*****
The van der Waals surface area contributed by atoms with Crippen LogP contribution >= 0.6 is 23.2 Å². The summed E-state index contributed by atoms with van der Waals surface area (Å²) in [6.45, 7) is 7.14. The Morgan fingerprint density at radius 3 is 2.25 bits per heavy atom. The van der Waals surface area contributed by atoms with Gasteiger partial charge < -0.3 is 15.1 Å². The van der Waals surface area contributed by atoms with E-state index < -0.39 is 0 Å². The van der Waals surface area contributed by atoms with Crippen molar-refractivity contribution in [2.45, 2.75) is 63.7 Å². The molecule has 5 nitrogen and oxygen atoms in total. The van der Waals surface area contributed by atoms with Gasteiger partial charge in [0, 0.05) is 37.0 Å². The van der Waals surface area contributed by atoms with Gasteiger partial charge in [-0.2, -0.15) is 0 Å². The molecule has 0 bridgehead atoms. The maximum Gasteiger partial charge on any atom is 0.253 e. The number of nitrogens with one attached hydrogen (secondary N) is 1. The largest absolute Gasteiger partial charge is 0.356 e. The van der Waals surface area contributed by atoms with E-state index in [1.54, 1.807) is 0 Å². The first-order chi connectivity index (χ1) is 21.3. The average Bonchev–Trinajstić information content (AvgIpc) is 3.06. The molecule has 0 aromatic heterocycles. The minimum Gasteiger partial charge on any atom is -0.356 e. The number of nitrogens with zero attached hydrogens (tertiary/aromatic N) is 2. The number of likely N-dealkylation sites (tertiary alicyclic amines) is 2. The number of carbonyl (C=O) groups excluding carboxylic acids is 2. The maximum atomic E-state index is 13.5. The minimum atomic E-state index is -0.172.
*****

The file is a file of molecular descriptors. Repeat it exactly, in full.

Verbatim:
The van der Waals surface area contributed by atoms with Crippen LogP contribution >= 0.6 is 23.2 Å². The summed E-state index contributed by atoms with van der Waals surface area (Å²) in [6.45, 7) is 7.14. The Morgan fingerprint density at radius 3 is 2.25 bits per heavy atom. The van der Waals surface area contributed by atoms with Gasteiger partial charge < -0.3 is 15.1 Å². The van der Waals surface area contributed by atoms with E-state index < -0.39 is 0 Å². The van der Waals surface area contributed by atoms with Crippen molar-refractivity contribution in [2.45, 2.75) is 63.7 Å². The molecule has 5 nitrogen and oxygen atoms in total. The van der Waals surface area contributed by atoms with Gasteiger partial charge in [0, 0.05) is 37.0 Å². The van der Waals surface area contributed by atoms with Gasteiger partial charge in [-0.2, -0.15) is 0 Å². The molecule has 0 bridgehead atoms. The maximum Gasteiger partial charge on any atom is 0.253 e. The number of nitrogens with one attached hydrogen (secondary N) is 1. The largest absolute Gasteiger partial charge is 0.356 e. The van der Waals surface area contributed by atoms with E-state index in [1.54, 1.807) is 0 Å². The first-order chi connectivity index (χ1) is 21.3. The average Bonchev–Trinajstić information content (AvgIpc) is 3.06. The molecule has 0 aromatic heterocycles. The minimum Gasteiger partial charge on any atom is -0.356 e. The number of nitrogens with zero attached hydrogens (tertiary/aromatic N) is 2. The number of likely N-dealkylation sites (tertiary alicyclic amines) is 2. The number of carbonyl (C=O) groups excluding carboxylic acids is 2. The maximum atomic E-state index is 13.5. The minimum atomic E-state index is -0.172.